I find myself worrying probably too much about these biopsies. I always know in my heart that everything will be ok, and that Heavenly Father’s plan is perfect, whatever it is. But there’s always a part of me that dreads hearing bad news, or frustrating setbacks or even just little bumps along the way. I’m really very done with those. This “better every day” routine suits me so much better. 🙂
Dr. Everitt explained rejection to me a little better a few weeks ago. She said that rejection can happen anytime, but the most crucial time is in first three months post-transplant. Then, if it ever happens later, those next three months are just as crucial. Rejection certainly is a scary word. But it’s not quite as scary as I used to think. She has labs and biopsies so often to catch possible rejection before it ever causes her new heart to get too sick. It can usually be treated with medication changes and/or infusion therapy, depending on the cause. Today I learned that these DSAs (donor specific antibodies) that were higher this week almost always show up in antibody-based rejection, but high DSAs don’t necessarily mean there is rejection. They don’t really know why it works that way, but I’m certainly grateful in Sarah’s case that it does. I was definitely relieved, but so very grateful for this good news today! Like Michelle (the transplant nurse practitioner) said, “Sarah certainly likes to keep us on our toes… We like these kinds of surprises”.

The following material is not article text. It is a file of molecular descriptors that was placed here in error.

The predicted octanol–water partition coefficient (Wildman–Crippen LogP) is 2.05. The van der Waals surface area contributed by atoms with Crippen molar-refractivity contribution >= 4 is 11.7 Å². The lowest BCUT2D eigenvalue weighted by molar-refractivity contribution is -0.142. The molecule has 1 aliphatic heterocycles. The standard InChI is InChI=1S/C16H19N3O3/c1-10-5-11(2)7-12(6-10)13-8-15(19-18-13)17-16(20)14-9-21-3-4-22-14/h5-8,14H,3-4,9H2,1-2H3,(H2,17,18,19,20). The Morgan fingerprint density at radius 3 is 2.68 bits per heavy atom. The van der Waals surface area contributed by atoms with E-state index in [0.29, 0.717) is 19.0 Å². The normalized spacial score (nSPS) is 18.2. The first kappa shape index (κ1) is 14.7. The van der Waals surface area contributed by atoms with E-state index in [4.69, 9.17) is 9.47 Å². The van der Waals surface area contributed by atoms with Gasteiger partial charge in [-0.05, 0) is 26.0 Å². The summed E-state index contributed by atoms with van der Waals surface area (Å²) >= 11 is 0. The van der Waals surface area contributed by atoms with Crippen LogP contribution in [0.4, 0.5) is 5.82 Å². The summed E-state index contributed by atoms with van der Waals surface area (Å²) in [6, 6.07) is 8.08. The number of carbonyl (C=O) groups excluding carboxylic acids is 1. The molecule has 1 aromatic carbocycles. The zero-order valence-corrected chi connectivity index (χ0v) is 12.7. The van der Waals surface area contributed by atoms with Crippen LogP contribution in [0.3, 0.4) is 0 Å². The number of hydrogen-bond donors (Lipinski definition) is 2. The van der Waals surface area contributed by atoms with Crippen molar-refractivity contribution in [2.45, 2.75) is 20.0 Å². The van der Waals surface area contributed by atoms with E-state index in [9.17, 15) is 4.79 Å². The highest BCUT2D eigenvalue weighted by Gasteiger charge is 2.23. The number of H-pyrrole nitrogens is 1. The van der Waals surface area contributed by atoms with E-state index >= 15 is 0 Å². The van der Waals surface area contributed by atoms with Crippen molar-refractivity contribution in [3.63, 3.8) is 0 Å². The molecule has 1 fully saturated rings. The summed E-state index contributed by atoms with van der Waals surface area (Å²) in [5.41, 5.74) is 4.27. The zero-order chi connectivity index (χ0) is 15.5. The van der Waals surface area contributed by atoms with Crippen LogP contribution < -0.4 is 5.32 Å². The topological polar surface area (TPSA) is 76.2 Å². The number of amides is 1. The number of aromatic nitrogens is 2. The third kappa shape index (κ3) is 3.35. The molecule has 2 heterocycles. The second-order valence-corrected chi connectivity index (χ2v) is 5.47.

We’re still hanging out in her room in the RTU. Sarah will be receiving her IVIg and more albumen until about 5:30 a.m. Dr. Tani wants to examine her again before she gets released in the morning. We might have to stay for another dose of IV diuretics, but if not, we should get out of here by 8:30 or so. Guessing we’ll go straight “home” and take a celebratory morning nap.